this moth was found in November as a caterpillar by my children in our garden in Melton Mowbray, Leicestershire. It was the same colour as the moth and hairy. They kept it in a glass tank with lots of greenery. At the beginning of December it rapped itself in a silk cocoon on the side of the tank and it came out 2 days ago. I don't know anything about moths so have not been able to identify it and the children want to feed it but we don't know what type of food to put in. Many thanks.
Please congratulate your kids being observant enough to notice the caterpillar, and on being curious enough to rear it and observe its progress, resulting in the satisfaction of seeing the adult. Well done, too for keeping records.
I suspect it may be a ruby tiger moth (Phragmatobia fuliginosa).
Your photo is a little fuzzy; you may be able to confirm my tentative identification better than I can.
Have a look here - http://ukmoths.org.uk/show.php?id=34
To feed the adult, try a dilute sugar or honey solution, soaked-up into a small wad of cotton wool or toilet tissue. You may find, however, it is not interested.
Now what will you do with the moth?
If it is a ruby tiger moth, this is not the time of year when it would normally be on the wing, so if you released it now, a) it may have difficulty finding food (nectar or maybe juicy rotting fruit), b) it would not be able to find a mate.
For future reference, note that Ian Kimber's UK Moths web site has a useful search facility, where you can enter keywords, eg. +black+yellow if you had a black and yellow moth you were trying to identify. Read the explanation for more detail on how to search
If your kids collect other caterpillars in future, have them note the food plant. They should use the same foodplant when rearing the caterpillars, because some species are particular about what they eat. For subsequent identification purposes, it can also be useful to know what that foodplant was; include that in your records.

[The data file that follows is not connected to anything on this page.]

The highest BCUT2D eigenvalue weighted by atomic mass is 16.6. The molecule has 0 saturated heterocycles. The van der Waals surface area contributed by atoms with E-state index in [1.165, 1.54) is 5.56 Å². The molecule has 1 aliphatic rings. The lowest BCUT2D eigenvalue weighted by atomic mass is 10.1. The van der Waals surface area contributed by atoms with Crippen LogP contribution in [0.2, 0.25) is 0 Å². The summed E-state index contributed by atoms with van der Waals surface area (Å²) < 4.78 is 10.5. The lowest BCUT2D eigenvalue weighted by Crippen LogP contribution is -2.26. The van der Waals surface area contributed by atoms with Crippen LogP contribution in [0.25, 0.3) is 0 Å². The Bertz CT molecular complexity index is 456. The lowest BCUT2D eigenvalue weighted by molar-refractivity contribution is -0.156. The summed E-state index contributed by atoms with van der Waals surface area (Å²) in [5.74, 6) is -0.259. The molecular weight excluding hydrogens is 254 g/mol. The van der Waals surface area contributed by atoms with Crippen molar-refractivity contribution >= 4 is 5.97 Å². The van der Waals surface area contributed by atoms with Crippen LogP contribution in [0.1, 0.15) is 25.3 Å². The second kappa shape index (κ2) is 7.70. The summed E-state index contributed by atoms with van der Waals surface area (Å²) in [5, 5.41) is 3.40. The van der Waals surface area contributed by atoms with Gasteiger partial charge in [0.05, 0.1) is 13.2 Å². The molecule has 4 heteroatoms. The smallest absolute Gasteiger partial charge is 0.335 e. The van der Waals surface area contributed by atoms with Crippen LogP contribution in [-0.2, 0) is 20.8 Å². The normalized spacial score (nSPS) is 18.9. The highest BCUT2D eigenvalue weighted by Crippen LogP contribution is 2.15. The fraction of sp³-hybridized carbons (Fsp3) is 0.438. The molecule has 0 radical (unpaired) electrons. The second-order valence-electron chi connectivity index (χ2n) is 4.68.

Hi Mike, didn't notice the darker dot on each wing until closer inspection. It's head was a little darker than the link you gave but after a google search I found one identical to ours and our photo of the caterpillar is the same as well. . The kids have already put some of each food type in to see if it will eat and which one it prefers. Both our kids (7 and 9) are very excited and are going to do a show and tell about it at school.
I hope both teachers and kids like your show and tell.
As part of that show and tell, you will need to decide what to do with the adult moth.
Beforehand, while you are still planning it, why not ask your teacher(s) what they think you should do with the moth. If they suggest you release it, you can point out to them the two problems that I mentioned. They might be impressed by your argument. You might make them think again:)
After the event, why not post here to let us know how it went.